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  • Writer's pictureTreat Yourself Well

What is a 'trauma-informed' practice?

Trauma, complex trauma and developmental trauma

Trauma is the emotional, psychological and physiological effect from heightened stress that comes with experiences of threat, violence and life challenging events.

Whether it is a single traumatic event, long lasting /  complex trauma and/ or developmental trauma, (adverse experiences during early childhood) we now know its impact. Awareness and understanding of trauma has increased over the past 20 years outlining and highlighting the connections between the brain and body and highlighting the importance of a trauma informed approach to care.

The knowledge base surrounding neurobiology, relationships and trauma has shown us that trauma impacts the way our brain is wired, how it works, our body, emotions, memory, learning, behaviour, our relationship with self and others.

Trauma interrupts the connections between our the way our body works and brain and mind think and relate. Positive experiences help us to become connected and we recover from trauma when our body, brain and mind are connected again or reintegrated.

Trauma Informed Practice is a strengths-based framework which is founded on five core principles (Fallot & Harris 2009Kezelman & Stavropoulos 2012)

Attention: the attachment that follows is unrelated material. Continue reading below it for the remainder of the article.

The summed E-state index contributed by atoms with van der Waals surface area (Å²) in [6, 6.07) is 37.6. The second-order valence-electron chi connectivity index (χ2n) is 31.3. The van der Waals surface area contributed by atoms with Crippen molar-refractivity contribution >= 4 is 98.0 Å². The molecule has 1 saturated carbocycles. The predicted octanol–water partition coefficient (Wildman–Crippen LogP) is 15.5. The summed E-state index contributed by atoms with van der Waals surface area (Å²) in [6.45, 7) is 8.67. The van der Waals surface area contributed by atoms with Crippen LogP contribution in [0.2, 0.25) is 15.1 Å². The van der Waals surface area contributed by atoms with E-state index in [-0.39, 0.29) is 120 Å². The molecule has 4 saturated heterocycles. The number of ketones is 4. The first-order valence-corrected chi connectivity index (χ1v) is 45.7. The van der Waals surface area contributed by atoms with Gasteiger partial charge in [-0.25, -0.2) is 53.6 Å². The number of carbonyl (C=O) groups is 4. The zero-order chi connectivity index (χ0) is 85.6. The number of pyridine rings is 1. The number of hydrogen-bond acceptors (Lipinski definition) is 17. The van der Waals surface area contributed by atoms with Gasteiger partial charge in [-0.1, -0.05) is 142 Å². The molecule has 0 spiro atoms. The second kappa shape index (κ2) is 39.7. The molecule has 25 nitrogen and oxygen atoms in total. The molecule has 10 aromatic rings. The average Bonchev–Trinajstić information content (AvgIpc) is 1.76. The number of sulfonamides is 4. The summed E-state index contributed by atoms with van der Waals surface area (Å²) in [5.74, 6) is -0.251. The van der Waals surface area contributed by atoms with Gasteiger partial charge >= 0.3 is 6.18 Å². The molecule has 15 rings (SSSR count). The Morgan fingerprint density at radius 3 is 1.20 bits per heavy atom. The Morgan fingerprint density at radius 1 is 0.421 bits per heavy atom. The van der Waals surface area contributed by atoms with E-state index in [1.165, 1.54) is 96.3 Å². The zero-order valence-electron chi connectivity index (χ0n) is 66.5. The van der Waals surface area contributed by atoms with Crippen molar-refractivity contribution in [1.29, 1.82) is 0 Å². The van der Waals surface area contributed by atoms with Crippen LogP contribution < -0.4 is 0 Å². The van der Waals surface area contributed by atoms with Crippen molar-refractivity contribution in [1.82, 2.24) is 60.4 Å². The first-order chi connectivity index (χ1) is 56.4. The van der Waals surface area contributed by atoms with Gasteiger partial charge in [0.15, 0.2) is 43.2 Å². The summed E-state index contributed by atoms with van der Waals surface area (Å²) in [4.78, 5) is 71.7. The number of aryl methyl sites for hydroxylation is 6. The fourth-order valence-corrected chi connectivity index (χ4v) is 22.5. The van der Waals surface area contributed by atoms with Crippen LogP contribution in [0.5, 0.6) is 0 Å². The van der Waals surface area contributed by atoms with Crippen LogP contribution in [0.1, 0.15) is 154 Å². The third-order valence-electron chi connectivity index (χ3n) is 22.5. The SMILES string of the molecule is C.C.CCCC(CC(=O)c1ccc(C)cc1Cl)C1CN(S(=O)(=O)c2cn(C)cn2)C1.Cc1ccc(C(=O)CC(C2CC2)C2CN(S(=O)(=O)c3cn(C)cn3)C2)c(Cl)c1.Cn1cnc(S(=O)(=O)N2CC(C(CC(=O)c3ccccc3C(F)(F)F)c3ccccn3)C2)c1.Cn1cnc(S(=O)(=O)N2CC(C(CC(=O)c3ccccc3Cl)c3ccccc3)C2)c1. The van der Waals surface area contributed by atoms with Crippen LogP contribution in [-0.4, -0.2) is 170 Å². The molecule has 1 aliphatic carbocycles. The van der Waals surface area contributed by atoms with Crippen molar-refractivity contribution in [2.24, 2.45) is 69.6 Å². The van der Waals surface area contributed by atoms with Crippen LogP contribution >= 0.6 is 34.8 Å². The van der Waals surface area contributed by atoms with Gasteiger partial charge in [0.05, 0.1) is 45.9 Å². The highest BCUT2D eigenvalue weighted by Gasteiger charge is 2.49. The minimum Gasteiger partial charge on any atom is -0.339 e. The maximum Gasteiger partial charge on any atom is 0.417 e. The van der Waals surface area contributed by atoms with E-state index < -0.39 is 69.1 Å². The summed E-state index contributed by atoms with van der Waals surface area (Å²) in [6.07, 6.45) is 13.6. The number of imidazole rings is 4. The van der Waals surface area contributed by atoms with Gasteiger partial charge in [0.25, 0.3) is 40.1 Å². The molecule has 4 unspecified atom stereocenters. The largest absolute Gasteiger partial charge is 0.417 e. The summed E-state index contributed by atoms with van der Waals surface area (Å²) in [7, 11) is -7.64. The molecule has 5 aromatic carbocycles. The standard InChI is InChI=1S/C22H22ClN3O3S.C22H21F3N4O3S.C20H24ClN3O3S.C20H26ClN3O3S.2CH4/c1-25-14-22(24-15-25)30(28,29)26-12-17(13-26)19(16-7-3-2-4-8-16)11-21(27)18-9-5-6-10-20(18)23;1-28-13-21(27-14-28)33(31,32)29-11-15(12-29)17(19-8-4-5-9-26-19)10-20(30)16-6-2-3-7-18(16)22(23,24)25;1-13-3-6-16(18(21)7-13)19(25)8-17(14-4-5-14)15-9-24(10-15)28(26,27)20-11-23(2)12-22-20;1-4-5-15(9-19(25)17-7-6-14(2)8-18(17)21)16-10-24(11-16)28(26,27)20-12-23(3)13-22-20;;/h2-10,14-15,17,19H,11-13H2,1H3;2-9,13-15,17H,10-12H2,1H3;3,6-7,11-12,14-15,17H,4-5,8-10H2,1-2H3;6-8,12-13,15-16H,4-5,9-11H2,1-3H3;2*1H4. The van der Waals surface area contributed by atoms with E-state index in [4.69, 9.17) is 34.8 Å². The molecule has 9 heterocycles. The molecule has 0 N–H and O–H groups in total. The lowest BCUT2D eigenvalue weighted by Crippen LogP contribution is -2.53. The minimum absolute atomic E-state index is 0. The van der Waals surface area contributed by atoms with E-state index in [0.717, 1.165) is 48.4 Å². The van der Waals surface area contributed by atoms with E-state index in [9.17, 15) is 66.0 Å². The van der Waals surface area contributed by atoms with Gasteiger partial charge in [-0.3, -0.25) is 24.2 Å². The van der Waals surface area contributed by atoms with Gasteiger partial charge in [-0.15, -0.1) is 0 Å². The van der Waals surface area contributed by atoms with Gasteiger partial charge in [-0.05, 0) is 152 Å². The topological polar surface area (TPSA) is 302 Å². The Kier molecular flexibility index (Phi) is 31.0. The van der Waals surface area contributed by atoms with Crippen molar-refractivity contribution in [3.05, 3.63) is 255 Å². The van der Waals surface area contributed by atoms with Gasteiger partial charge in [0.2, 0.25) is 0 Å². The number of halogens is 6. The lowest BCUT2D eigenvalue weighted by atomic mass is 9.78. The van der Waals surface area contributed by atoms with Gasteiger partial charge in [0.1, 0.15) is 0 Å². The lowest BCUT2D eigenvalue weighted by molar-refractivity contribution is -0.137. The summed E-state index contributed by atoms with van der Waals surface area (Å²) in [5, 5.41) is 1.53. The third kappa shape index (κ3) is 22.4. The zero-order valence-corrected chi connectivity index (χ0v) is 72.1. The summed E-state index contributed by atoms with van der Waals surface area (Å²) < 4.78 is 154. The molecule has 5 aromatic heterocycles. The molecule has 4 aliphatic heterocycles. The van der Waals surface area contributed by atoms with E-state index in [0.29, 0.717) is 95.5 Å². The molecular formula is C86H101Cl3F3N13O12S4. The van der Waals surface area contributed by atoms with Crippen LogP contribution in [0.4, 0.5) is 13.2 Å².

1. Safety – supporting you to feel physical and emotionally safe in your interactions

2. Trustworthiness – to feel safe we need trust. This takes time and requires the following to be established early and maintained throughout

3. Choice – provide opportunities for choice to build trust, safety and empower you in your healing and recovery

4. Collaboration – working together, not “for” you

5. Empowerment – recognising and building on skills and strengths, being involved in planning, implementation and evaluation will lead you to feeling a sense of control and feeling empowered.

Trauma Informed Practice means that we:

  • Are committed to the 5 principles

  • Emphasise physical and social safety for all

  • Understand the role and impacts of trauma, complex trauma and developmental trauma

  • Apply this understanding to how supports are designed to minimise re-traumatisation

  • Affirm skills, strengths and abilities and build on these

  • Recognise the importance of respect, hope and the healing power of connection

It is the way in which therapy is provided that is trauma informed.

Healing from interpersonal trauma occurs in relationship, in a safe, trusting and validating environment.

The relational context within which healing occurs is critical to recovery.


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